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The Comfort Book is just that. A beautifully packaged, beautifully comforting hug in a book. Haig’s lists, aphorisms, quotes, case studies and recipes are an antidote to today’s busy lifestyles, medicine for our crazy lives. It is suggested that you should read it how you want; “it’s as messy as life”. And there is something incredibly liberating about being told there are no rules on opening a book. So then I flicked. Because I could. Because I was given permission to. I came to a chapter: Short. Life is short. Be kind. And it make me stop and think about when I last displayed kindness. Am I too busy in my life juggling. existing. coping. to show kindness as much as I should. We need to give ourselves space. To breathe. And I spent 15 minutes on that page. Six words. Another page with 10 words I laughed out loud at. Pasta, is all I have to say. This book really made me stop. And think. And breathe. The pace of my life stopped each time I picked it up. And that space was so needed. The book is filled with Haig’s reflections on hope, survival and the messy miracle of being alive. He shares his collection of consolations learned in hard times and suggestions for making the bad day’s better. For now, I’m still enjoying it but know I’ll keep it by my bed or maybe next to the toilet for people to share. It’s a book to be savoured. To be enjoyed. To come back to. It’s a marathon. Not a sprint. He includes quotes from Henry David Thoreau, Emily Dickinson, cultural anthropologist Ernest Becker, Nietzsche, existential philosopher Rollo May, Bruce Lee. Haig’s witty. He’s wise. I love the way he writes, the way he imparts wisdom, shares his nuggets on life and I recognise that I haven’t got a routine baggy enough to live in. Thank you Matt for the comfort. I’m off to make Matt’s hummus. And eat crisps. And get some “baggy” in my life.
A simple, clear book to help those suffering from anxiety and stress. Written by James Cowart, PhD, an American psychologist who specialises in treating depression and anxiety, this is a relatively short book, it feels safe to pick up, is easy to read and understand, and in particular the exercises feel achievable. While primarily for those suffering from anxiety and stress, this would also be suitable for their relations or friends. Anxiety touches nearly all of us in some way, the explanation of anxiety, and the coping mechanisms using cognitive behavioural therapy, should help create a greater understanding of anxiety and how it can be reduced or even stopped.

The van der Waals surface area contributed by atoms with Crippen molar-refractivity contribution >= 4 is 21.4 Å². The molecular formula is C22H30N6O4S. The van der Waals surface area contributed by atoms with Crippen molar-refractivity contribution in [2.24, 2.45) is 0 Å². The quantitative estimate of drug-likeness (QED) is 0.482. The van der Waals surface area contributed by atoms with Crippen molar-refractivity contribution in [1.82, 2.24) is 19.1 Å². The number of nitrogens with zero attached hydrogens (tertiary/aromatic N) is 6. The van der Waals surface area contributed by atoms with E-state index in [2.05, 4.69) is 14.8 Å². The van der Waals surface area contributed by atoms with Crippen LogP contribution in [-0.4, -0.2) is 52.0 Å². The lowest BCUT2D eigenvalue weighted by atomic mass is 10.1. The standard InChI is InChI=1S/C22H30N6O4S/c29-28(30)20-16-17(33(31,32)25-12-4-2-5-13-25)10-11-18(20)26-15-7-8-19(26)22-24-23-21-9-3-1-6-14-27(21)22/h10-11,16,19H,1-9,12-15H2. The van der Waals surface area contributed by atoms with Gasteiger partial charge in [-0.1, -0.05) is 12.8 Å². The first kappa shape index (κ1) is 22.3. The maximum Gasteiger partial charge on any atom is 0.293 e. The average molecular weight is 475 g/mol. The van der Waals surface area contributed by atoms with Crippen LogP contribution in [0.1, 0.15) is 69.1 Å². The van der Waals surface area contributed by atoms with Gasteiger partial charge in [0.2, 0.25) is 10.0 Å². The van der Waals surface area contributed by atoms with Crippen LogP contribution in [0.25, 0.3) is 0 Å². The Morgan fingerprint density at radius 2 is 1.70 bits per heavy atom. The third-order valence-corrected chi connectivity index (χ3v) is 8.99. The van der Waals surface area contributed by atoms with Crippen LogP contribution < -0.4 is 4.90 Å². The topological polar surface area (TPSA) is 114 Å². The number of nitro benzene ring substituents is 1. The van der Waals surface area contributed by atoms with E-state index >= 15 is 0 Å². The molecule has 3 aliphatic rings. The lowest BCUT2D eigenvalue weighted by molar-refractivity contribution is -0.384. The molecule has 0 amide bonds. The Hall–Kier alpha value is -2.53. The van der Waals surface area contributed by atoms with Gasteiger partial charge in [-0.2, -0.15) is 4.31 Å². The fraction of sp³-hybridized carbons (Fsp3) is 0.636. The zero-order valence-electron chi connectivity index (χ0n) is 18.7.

A Sunday Times Bestseller Have you ever had a strange urge to jump from a tall building, or steer your car into oncoming traffic? You are not alone. In this captivating fusion of science, history and personal memoir, writer David Adam explores the weird thoughts that exist within every mind, and how they drive millions of us towards obsessions and compulsions. David has suffered from OCD for twenty years, and The Man Who Couldn't Stop is his unflinchingly honest attempt to understand the condition and his experiences. What might lead an Ethiopian schoolgirl to eat a wall of her house, piece by piece; or a pair of brothers to die beneath an avalanche of household junk that they had compulsively hoarded? At what point does a harmless idea, a snowflake in a clear summer sky, become a blinding blizzard of unwanted thoughts? Drawing on the latest research on the brain, as well as historical accounts of patients and their treatments, this is a book that will challenge the way you think about what is normal, and what is mental illness. Told with fierce clarity, humour and urgent lyricism, this extraordinary book is both the haunting story of a personal nightmare, and a fascinating doorway into the darkest corners of our minds.